Love these earplugs. They're all slightly different but a similar fit. So if one fits, they'll probably all fit and vice versa.
I have a super quiet helmet but my bike has very little in the way of wind protection. Anything over about 30mph produces a lot of wind noise. These earplugs give me the quiet I want, yet I can still hear the intercom and the music from my helmet speakers and hear it.
One pair of these lives in the pocket of my riding suit. I carry a second, different pair on long rides then alternate since each style has a subtly different fit.
The earplugs are pretty hard wearing but don't last forever. Some warm, soapy water makes them nicer, now and again ;-)
Definitely recommend this product. (Posted on 11/26/13)
I ordered this sample kit because I have had troubles finding ear plugs that fit and reduce noise. They all seem to be too small. So I was excited when I found this sample kit. I tried all of these on and what do ya know, they were all too small. I must have weirdly large ears. Which is a bummer. I don't really want to spend the $100+ on custom ear plugs and after some more research have landed on some moldable swimmers ear plugs that are cheap and work really well. (Posted on 1/16/13)
Sometimes a product is more than a product. A really good product can even be a public service. The RiderWearhouse Aerostich Earplug Sample Kits (offered in a "Disposable Kit" for $10 or a "Reusable Kit" for $25) are that kind of product.
Riding a motorcycle is a well-known cause of hearing damage. It's almost impossible to find a hearing damage chart that doesn't include a picture of a motorcyclist with a suggested decibel caption beside the picture. Those charts seriously disagree about the level of noise exposure a motorcyclist suffers (from an impossible low of 85dbA to a more believable 125dBA), but they all agree that motorcycle riding is detrimental to the health of your hearing. If you experience the joy of a continuous tone, whine, "metallic waterfall" noise, or hiss when you are in a quiet room, you're one of the millions of tinnitus sufferers. Don't worry, if you like the sound of that tone, it won't go away for the rest of your life. Enjoy.
One of the additional joys of the "loud pipes" theory is that while you may think other people can hear you and, accordingly, watch out for you, you're not hearing much because you're driving yourself deaf. Helmet haters are getting the same benefit from their preference.
Exhaust noise is not engine noise and is mostly useless for troubleshooting purposes and wind noise is totally distracting. Lowering the overall noise level allows me to discriminate odd mechanical sounds, sirens, car horns, and even voices from the two major useless noises. The obvious solution is to ride wearing hearing protection. In a 90-125dBA environment, you have lost much of the subtlety in your ability to discern noises; important from unimportant. A high-noise environment is well known to cause fatigue, stress, loss of concentration, circulation and respiratory anomalies, and a weird psychological characteristic known as "learned helplessness syndrome." I've found that, if I want to hear the sound of my engine, I have to reduce the overall noise level to something tolerable. So, if you want to be able to put in a long, focused day on the bike, you're going to need to protect yourself from the noise of your vehicle, helmet, and wind.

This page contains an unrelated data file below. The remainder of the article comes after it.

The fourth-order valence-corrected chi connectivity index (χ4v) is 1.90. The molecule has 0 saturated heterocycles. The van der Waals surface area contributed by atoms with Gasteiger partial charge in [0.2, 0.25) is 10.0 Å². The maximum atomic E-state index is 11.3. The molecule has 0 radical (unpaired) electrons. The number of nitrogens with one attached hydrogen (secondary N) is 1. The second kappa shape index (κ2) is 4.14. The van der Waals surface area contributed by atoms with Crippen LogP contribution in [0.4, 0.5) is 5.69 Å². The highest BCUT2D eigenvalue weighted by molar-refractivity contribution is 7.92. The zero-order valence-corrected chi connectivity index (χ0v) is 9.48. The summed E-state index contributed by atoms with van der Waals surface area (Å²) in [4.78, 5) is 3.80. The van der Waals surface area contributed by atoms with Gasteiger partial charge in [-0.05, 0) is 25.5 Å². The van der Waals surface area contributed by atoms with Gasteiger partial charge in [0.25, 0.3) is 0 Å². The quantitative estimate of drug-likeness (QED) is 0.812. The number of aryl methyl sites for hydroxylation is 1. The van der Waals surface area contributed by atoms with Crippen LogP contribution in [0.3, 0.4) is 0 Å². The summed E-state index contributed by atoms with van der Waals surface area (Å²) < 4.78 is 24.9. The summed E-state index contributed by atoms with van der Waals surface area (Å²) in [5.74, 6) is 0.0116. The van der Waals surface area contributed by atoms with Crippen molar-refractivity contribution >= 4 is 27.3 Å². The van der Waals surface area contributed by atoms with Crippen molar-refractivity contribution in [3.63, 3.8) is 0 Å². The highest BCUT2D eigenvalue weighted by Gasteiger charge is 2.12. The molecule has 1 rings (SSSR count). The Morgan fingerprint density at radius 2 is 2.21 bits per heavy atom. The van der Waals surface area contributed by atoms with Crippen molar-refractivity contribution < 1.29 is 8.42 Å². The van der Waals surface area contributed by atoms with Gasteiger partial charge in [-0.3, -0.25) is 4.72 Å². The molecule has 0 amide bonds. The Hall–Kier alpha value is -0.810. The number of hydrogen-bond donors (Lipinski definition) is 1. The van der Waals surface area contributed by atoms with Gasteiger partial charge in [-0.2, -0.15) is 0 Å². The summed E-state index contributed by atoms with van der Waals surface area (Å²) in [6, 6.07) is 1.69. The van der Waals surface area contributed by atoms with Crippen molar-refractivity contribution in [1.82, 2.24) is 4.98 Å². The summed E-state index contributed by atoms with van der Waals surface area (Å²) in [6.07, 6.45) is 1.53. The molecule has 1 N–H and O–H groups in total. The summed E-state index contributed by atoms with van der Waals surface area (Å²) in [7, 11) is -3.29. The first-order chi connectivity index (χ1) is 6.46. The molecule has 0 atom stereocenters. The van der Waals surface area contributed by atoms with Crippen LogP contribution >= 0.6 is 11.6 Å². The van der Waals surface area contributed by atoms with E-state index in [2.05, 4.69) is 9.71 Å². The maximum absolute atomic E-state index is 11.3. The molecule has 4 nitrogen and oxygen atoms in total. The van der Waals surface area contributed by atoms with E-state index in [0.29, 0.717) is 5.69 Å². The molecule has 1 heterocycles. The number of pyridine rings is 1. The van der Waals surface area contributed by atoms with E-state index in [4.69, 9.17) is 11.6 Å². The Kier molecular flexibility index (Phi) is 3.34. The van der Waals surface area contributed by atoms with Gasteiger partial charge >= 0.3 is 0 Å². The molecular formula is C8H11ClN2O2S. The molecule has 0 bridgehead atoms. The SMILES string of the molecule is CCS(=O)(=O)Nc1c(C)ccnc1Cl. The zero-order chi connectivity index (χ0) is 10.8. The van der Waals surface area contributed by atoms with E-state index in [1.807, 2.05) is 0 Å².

That's easy to say, but it's difficult to find an earplug that fits. At the corner drugstore, Walmonster, or hardware store, you can find all kinds of earplugs and maybe you'll find one that works for you. I've tried the cylindrical industrial foam earplugs and they do a great job of shutting out noise, but they irritate my ears after a few hours. The latex flanged plugs I found in an industrial supply store were even more painful. The waxy sleep plugs work, but they get filthy quickly and stick to my helmet and are expensive. My expensive "musician's earplugs" work really well, but I'm afraid I'm going to misplace those $140 plugs in a restaurant after a long day's ride. When I discovered these kits from Aerostich, I thought it would be a perfect opportunity to try out a variety of plugs (many of which are stocked individually at RiderWearhouse) to see what best fit my ears and personality.
The "reusable" kit comes with ten different pairs of reusable plugs. Moldex Rockets, North Com-Fits, and others are in that kit. Seven are corded (for us forgetful types) and three are not. The "disposable" kit supplies you with twelve different pairs of plugs, six corded and six not. This kit includes Howard Leight Max's, EAR Express Pod Plugs, Moldex Pura-Fits, and others.
Most of the plugs in both kits were reasonably comfortable and all of Aerostich's choices provided good hearing protection. I found the reusable latex (or latex-like) plugs to be too stiff for long use, except for a couple earplugs (I liked the Moldex models). Some of the disposables wouldn't fit in my ear well enough to provide good isolation. In the end, I found that the Howard Leight Multi-Max was the optimum protection and most comfortable fit for my ears. I bought a case of 200 and I use them on the bike, mowing the lawn, working in my shop, in the recording studio and around live music, and when my wife is trying to get me to do some job I don't want to do. Your mileage will probably vary, which is the point in these two kits. Like snowflakes, no two ears are alike (even your own, probably). What fits and works for me probably won't work for you. The best way to find a good fit is to try a lot of earplugs and, for $35, you can try out 22 of the best.
Minnesota Motorcycle Monthly Magazine
email@example.com (Posted on 10/3/09)